Designing for the blue fashion commons

A pile of blue clothes

Each member of the Crafting the Commons network has been invited to write a post for the blog, capturing their thinking about commons and commoning as the project unfolds. This post is by Amy Twigger Holroyd.

Dr Amy Twigger Holroyd is a designer, maker and researcher, and Associate Professor of Fashion and Sustainability in the School of Art & Design at Nottingham Trent University. In her academic role she is the Principal Investigator of the Crafting the Commons network; she has also been commissioned to create an installation for the We Are Commoners! exhibition.

For the last decade I’ve been working with a concept of fashion as a commons – and, metaphorically, as common land. To frame the concept very briefly: I see the fashion commons as comprising all of the intangible knowledge associated with clothes, and all of the garments themselves, in the world – and us, as wearers, activating that resource. Although the fashion commons is endlessly varied and diverse, the professionalised and industrialised fashion system corrals us into particular zones – the favoured styles that are on sale at any given time – and tells us that anything that strays beyond those zones is, on one level or another, unacceptable. By framing this restriction as enclosure I’m hoping to prompt people to question it, and even to feel the same sort of outrage that I felt when learning about the enclosure of common land in high-school history lessons.

The fashion commons metaphor underpinned my PhD thesis (and the book it developed into, Folk Fashion: Understanding Homemade Clothes). It also drove the practical element of my doctoral research, in which I developed a spectrum of ways to use knitting skills and knowledge to rework the mass-produced, shop-bought knitted garments in our wardrobes and thereby challenge the implicit enclosure of the fashion commons. This work continues via my Reknit Revolution project, which will be featured in the exhibition – along with a new commission that explores the fashion commons in a different way.

This new work, a participatory installation tentatively titled A Temporary Outpost of the Blue Fashion Commons, is conceived as a slow, unmanned clothes exchange. Exhibition visitors can choose to become ‘blue fashion commoners’ (and therefore earn the right to withdraw an item) by donating blue-coloured garments or their time, for example embroidering a symbol to identify items as part of the resource (as shown in Giuseppe’s recent post), tidying and sorting the display, or completing acts of repair to extend an item’s useful life.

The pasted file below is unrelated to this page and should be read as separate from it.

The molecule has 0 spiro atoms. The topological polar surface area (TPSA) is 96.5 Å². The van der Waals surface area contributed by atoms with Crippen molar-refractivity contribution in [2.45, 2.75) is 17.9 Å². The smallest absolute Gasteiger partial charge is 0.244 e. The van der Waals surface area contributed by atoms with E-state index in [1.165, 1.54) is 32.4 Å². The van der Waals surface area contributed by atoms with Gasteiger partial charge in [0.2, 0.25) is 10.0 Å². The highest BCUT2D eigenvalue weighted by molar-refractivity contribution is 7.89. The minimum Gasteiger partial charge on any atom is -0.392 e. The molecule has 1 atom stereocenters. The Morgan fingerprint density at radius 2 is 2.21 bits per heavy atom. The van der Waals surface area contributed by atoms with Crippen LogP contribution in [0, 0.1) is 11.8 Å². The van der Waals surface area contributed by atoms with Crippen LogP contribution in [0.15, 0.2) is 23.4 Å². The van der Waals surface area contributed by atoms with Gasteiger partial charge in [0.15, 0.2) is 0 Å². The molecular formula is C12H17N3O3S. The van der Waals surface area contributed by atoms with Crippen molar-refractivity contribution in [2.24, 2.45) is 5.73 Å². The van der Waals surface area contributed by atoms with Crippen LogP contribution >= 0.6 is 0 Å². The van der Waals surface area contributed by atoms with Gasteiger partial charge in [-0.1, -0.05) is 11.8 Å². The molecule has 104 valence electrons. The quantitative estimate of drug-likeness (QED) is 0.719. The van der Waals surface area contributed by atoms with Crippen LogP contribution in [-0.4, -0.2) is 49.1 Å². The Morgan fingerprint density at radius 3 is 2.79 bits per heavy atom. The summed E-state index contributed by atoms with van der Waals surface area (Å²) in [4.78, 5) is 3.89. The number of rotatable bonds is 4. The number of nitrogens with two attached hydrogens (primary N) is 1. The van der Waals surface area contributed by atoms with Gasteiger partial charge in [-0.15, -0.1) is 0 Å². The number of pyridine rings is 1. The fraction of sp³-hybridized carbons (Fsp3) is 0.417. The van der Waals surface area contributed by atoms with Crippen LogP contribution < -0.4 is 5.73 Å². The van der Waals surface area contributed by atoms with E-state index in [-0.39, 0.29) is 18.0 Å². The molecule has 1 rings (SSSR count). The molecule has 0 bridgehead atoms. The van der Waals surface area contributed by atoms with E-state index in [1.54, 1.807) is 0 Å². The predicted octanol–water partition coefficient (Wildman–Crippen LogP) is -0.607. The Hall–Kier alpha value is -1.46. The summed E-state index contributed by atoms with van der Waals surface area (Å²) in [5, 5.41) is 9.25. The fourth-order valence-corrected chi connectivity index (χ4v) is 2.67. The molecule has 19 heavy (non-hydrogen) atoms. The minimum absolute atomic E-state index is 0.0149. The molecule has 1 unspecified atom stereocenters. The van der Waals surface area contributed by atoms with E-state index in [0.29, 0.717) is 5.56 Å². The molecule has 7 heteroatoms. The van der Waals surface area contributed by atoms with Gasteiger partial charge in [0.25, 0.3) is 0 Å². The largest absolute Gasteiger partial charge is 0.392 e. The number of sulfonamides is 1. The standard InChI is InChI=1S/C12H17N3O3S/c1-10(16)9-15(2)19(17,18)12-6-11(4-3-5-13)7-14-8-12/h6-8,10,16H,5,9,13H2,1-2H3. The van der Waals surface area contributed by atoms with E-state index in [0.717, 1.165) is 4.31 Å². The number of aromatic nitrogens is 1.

I’m using this work to further explore the idea of clothing as a shared resource. From this perspective, all of the clothes you own are actually borrowed, for a longer or shorter time, from an enormous, ever-shifting, uncatalogued library of items. When you get rid of an item, it is returned to the library, for use by someone else. To keep the resource as rich and varied as possible, we need to put work into mundane acts such as sorting and mending. The installation is a miniature version of this library, which is intended to help us to notice, appreciate and study it.

Will the system work? Might lots of people take items, but neglect to make the required donation of clothing or time in exchange? Will it all just end up as a jumbled mess? Perhaps – but the risk of failure helps us to understand a key concept of the commons: that the ongoing viability of a resource shared in this way depends on the actions of the commoners and their willingness to abide by parameters for its use. These parameters, as described above, will be outlined in the installation, but they will also need to be figured out by and negotiated between the people who are engaging with the idea, on the ground.

While I’ve got the principle underpinning the installation worked out, there’s lots still to develop. I need to design the space in such a way that exhibition visitors can understand the concept, and feel encouraged to take part – and of course I also now need to think about dealing with any social distancing rules that may still be in place during the exhibition tour. For that, I’m taking further inspiration from the common land metaphor, thinking of land lying fallow in between productive growing seasons, to imagine ‘paused’ and ‘active’ installation modes. I’m also taking inspiration from the explosion of domestic craft activity that’s taking place during the lockdown, thinking how I might prompt people to identify their own wardrobe as an outpost of the fashion commons – blue or otherwise.

Lisa Falaschi
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